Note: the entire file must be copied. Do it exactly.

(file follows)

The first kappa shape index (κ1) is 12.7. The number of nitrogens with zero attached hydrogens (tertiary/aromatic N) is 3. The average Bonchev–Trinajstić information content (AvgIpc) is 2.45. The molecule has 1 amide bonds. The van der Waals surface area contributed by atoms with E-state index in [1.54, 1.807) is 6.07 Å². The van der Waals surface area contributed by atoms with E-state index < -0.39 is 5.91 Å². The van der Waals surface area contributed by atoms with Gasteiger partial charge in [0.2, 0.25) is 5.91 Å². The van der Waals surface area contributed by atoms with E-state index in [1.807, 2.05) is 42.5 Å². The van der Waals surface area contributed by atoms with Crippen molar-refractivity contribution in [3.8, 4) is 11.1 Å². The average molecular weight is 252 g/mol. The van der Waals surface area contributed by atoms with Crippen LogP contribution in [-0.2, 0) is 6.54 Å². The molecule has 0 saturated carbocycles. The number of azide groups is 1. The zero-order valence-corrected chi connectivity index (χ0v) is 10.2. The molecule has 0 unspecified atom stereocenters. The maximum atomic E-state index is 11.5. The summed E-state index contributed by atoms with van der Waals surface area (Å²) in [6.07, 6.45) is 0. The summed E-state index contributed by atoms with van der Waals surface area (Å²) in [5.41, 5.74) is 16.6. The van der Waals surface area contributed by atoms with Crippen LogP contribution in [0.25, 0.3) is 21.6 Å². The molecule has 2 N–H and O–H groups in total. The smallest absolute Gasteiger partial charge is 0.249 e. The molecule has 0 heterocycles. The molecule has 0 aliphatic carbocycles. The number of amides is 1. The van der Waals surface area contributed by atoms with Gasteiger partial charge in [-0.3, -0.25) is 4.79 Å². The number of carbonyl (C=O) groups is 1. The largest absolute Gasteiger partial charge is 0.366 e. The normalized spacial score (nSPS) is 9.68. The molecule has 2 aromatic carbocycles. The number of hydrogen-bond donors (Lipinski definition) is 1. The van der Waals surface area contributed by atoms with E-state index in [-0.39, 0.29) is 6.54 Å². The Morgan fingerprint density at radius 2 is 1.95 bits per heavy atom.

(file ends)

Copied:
The first kappa shape index (κ1) is 12.7. The number of nitrogens with zero attached hydrogens (tertiary/aromatic N) is 3. The average Bonchev–Trinajstić information content (AvgIpc) is 2.45. The molecule has 1 amide bonds. The van der Waals surface area contributed by atoms with E-state index in [1.54, 1.807) is 6.07 Å². The van der Waals surface area contributed by atoms with E-state index < -0.39 is 5.91 Å². The van der Waals surface area contributed by atoms with Gasteiger partial charge in [0.2, 0.25) is 5.91 Å². The van der Waals surface area contributed by atoms with E-state index in [1.807, 2.05) is 42.5 Å². The van der Waals surface area contributed by atoms with Crippen molar-refractivity contribution in [3.8, 4) is 11.1 Å². The average molecular weight is 252 g/mol. The van der Waals surface area contributed by atoms with Crippen LogP contribution in [-0.2, 0) is 6.54 Å². The molecule has 0 saturated carbocycles. The number of azide groups is 1. The zero-order valence-corrected chi connectivity index (χ0v) is 10.2. The molecule has 0 unspecified atom stereocenters. The maximum atomic E-state index is 11.5. The summed E-state index contributed by atoms with van der Waals surface area (Å²) in [6.07, 6.45) is 0. The summed E-state index contributed by atoms with van der Waals surface area (Å²) in [5.41, 5.74) is 16.6. The van der Waals surface area contributed by atoms with Crippen LogP contribution in [0.25, 0.3) is 21.6 Å². The molecule has 2 N–H and O–H groups in total. The smallest absolute Gasteiger partial charge is 0.249 e. The molecule has 0 heterocycles. The molecule has 0 aliphatic carbocycles. The number of amides is 1. The van der Waals surface area contributed by atoms with Gasteiger partial charge in [-0.3, -0.25) is 4.79 Å². The number of carbonyl (C=O) groups is 1. The largest absolute Gasteiger partial charge is 0.366 e. The normalized spacial score (nSPS) is 9.68. The molecule has 2 aromatic carbocycles. The number of hydrogen-bond donors (Lipinski definition) is 1. The van der Waals surface area contributed by atoms with E-state index in [-0.39, 0.29) is 6.54 Å². The Morgan fingerprint density at radius 2 is 1.95 bits per heavy atom.